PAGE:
As with Kim, my own son has inherited the same of the hands on capabilities of my father. I know our dad would have been in awe of my ukulele and thoroughly approving of the gift of DVD shelving my son produced for me a few years back. Watching him construct these I saw father Fred’s ability to problem solve on the run. I know this has been a valued asset to Rich in his various workplaces. And wouldn’t my father be gobsmacked to see where he is working now, maintaining the huge barges that service the Furneaux Islands out of Bridport – as gobsmacked as I was on the tour he gave me a month or so back.

Over recent months there is perhaps the most treasured gift of all given to me by my BTD – Beautiful Talented Daughter. That is the gift of being able to accompany braveheart Tessa Tiger Gordon, my granddaughter, on some of her adventurings. It is just pure, pure magic. Being Poppy to her – well it just doesn’t get any better. All these gifts gives my life so much meaning. I am truly, truly a fortunate man.

A Blue Room Book Review – Sarah Thornhill – Kate Grenville


Whereas Henry Reynolds and James Boyce are in the process of putting the meat on the bones of the factual storyline for the Frontier Wars of this country, it is novelist Kate Grenville who attends to the fictional counterpart. The conflict’s earliest incarnation, the Hawkesbury/Nepean Wars, formed the background to her first book in her trilogy, ‘The Secret River’. ‘Sarah Thornhill’ is the third instalment. Presumably the ‘goings on’ referred to in this, the tome under review, was the Bathurst War. Grenville’s latest publication pales somewhat in comparison with the remarkable ‘The Secret River’, as well as being less satisfactory than ‘The Lieutenant’ – the second volume. How could it be otherwise? ‘The Secret River was quite ground-breaking as Grenville thrust the issue to the fore of something that we in Oz, for a hundred years, preferred to sweep under the carpet. There have been some failed attempts to turn her opus into a film, but more successful has been an adaptation for a stage production. Funding for a television mini-series was announced last year, to be made for the ABC. I’ll eagerly await that. ‘The Lieutenant’ was a thought-provoking embellishment of a verifiable relationship between a young British officer and a First Australian girl.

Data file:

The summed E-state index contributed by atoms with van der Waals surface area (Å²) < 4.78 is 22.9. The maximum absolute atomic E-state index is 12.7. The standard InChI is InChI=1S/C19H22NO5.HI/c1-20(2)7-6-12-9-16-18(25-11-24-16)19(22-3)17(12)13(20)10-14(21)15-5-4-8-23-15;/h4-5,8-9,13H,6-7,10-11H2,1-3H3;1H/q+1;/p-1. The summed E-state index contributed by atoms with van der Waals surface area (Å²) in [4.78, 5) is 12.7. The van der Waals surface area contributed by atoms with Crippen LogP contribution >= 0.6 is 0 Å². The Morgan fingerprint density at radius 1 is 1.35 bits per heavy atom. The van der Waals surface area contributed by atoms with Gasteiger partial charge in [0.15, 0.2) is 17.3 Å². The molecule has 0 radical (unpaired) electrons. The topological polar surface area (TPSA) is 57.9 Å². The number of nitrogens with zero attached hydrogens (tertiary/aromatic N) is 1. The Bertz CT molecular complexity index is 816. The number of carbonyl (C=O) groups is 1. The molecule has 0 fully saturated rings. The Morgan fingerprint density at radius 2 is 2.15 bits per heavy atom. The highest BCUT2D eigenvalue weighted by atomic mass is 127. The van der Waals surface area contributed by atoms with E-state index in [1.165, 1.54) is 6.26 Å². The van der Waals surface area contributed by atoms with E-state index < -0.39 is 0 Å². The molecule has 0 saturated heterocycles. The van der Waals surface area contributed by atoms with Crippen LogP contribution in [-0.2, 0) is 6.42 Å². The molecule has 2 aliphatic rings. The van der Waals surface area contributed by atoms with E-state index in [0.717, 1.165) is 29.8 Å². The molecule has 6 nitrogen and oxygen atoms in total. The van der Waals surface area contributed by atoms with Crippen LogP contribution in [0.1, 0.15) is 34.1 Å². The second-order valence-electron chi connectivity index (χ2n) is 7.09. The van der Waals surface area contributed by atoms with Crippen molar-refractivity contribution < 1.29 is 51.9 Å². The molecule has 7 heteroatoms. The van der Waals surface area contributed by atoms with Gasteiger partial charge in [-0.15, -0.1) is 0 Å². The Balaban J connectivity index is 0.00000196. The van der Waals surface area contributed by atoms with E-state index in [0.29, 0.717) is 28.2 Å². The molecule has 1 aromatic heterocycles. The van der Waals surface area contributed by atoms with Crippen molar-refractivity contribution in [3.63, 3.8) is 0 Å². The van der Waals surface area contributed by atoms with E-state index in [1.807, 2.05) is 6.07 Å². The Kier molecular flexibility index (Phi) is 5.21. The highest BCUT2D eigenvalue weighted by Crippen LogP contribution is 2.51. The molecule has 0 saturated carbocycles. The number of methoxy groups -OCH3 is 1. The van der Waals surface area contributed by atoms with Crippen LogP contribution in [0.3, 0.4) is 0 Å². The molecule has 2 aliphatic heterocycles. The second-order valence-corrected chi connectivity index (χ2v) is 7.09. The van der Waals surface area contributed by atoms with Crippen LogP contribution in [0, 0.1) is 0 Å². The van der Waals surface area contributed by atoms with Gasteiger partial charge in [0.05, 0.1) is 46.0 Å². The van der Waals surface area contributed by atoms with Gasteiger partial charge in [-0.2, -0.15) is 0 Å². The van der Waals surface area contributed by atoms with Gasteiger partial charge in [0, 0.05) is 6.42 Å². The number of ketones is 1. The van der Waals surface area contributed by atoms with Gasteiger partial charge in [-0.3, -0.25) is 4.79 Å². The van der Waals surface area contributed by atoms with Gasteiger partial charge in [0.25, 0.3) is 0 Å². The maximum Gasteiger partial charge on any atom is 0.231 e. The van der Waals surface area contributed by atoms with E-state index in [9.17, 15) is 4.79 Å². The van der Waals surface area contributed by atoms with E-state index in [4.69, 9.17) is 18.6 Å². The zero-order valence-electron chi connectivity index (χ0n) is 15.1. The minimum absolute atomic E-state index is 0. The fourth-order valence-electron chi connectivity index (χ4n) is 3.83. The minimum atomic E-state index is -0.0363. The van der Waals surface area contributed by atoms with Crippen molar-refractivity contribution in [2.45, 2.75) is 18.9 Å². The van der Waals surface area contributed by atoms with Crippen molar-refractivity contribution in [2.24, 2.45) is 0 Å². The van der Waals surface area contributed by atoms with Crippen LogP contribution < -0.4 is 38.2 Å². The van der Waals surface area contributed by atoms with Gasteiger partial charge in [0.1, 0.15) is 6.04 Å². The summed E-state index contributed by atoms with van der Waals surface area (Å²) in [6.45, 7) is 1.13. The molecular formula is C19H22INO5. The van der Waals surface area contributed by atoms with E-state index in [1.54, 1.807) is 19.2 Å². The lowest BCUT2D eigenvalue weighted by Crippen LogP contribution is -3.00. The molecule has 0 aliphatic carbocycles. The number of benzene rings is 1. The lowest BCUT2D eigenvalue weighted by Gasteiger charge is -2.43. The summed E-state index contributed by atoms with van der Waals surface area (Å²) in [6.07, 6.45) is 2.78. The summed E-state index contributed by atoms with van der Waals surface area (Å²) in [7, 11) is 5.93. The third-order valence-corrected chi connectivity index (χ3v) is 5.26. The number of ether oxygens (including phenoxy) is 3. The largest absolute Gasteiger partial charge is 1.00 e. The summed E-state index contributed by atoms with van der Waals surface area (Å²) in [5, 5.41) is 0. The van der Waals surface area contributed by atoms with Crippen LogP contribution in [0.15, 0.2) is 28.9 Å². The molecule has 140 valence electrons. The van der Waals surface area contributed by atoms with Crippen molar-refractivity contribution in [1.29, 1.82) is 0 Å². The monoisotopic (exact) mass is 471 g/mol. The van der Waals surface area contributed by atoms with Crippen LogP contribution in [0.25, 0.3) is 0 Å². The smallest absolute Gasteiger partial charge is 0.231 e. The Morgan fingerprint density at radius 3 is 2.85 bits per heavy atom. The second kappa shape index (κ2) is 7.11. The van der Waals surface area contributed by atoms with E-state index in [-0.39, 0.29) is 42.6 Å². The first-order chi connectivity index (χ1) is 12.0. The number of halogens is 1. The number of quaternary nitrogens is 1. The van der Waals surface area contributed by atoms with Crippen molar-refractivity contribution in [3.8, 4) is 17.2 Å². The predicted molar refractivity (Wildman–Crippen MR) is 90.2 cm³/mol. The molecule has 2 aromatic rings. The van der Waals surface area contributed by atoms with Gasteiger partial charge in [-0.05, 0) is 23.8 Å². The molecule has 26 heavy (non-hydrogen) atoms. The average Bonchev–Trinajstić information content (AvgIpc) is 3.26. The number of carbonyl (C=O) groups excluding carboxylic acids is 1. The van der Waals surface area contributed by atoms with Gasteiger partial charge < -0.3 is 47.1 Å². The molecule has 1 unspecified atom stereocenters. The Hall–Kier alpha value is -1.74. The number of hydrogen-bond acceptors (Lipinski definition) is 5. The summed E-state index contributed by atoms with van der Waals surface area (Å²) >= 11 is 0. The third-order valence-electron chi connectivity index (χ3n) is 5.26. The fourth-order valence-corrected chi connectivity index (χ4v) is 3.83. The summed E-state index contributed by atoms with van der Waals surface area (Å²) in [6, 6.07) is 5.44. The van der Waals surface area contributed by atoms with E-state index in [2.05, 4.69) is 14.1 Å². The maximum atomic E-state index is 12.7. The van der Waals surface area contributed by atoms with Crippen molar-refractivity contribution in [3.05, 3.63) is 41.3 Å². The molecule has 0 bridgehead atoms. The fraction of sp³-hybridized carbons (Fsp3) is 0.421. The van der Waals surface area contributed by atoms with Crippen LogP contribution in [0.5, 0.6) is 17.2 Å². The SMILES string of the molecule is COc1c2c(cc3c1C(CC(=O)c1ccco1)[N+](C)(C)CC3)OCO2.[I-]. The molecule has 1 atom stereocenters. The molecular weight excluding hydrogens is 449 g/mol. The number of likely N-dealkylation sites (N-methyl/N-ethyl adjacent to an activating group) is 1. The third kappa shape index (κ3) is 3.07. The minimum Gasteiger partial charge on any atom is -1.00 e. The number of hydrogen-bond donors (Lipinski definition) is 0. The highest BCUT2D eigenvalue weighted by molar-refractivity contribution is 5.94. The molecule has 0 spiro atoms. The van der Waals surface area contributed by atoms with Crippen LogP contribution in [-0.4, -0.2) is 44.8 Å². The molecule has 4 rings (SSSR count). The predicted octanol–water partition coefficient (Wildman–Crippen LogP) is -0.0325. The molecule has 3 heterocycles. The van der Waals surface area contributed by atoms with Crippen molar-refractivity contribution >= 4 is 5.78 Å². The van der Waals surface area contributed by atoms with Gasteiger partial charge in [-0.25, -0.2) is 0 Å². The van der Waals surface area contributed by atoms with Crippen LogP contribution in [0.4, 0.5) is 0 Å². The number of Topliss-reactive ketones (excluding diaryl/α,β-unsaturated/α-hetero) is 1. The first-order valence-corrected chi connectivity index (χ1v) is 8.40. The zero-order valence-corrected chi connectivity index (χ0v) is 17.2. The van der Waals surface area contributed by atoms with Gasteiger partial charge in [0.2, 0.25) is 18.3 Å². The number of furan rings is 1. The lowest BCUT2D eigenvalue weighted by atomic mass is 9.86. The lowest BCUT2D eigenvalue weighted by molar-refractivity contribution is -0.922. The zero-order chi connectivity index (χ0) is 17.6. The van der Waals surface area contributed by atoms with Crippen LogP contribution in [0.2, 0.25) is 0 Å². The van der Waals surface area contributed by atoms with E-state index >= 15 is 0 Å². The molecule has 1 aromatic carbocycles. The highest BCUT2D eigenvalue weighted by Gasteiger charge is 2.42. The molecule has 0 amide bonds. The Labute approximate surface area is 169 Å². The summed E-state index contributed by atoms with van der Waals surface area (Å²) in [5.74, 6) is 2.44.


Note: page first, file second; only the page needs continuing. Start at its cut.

‘Sarah Thornhill’ adds another layer to the black versus white trajectory of the early days of European settlement; that being how those first born of mixed parentage fit into the narrative. To some degree these inter-racial offspring were the result of the initial tolerance, from both parties, that existed for a brief period after the arrival of the invaders. Overwhelmingly, though, it was caused by the forced sexual activity white men, deemed as right, expected from the ‘native’ women. This was our nation’s American Deep South travesty as reflected through ‘Roots’, ‘Mandingo’, ‘Twelve Years a Slave’ et al.

William, the ‘hero’ of ‘The Secret River’ has, by the time Sarah emerges from childhood, remarried to the loving but domineering Ma, finely tuned to the social mores of her day. Those tainted with the stain, including the senior Thornhill, as befits their past, could be somewhat more inclusive – to a point. William is haunted by his actions in the first of the printed threesome, set on the Hawkesbury, during the first genesis of the conflicts after white occupation. He is reasonably considerate of Jack Langland, a pioneer in the early cross-Tasman trade and the forging of links with the New Zealand tribes, despite his parentage – that is, until Sarah, blossoming into womanhood, decides he’s the one for her. Ma comes down like a ton of bricks, with Pa thinking it is best not to rock the boat where his wife is concerned. During this period the family suffers double tragedies. With Sarah forcibly convinced to realise that Jack is a non-starter, she turns her attention to what is ‘correct’, settling for second best. All through Grenville’s pages are mutterings of dark happenings beyond the ranges where the governmental ‘line in the sand’ is drawn. Beyond this whites are forbidden to penetrate. Naturally hat that notion was unable to be policed, as Boyce in ‘1835’ so ably draws our attention to. Settlers were hungry for land, the First Australians desperate to repel their inexorable advance, so our own version of the Indian Wars of the Old West soon ensue. As Tim Flannery recently inquired, why are not the Aboriginal resistance leaders held in as high esteem as their First American counterparts?

That ‘Sarah Thornhill’ does not measure up to its two predecessors in no way tarnishes Grenville as her usual skill is present in putting together a sustainable, easily devoured page-turner. It brings to life a once neglected period when a few isolated coastal communities began to spread their wings and contemplate excursion into the interior. The only major quibble I have is a truncated denouement, a seemingly cursory winding up which could, in turn, signal there is more to be told of the Thornhills. As a title ‘Sadie Daunt’ has a good ring to it Kate!!!!!!. I, with no doubt many others, would hope that the journey into our now distant, in white bread Aussie terms, past continues on.


Kate Grenville’s website =

Tim Flannery speaks out =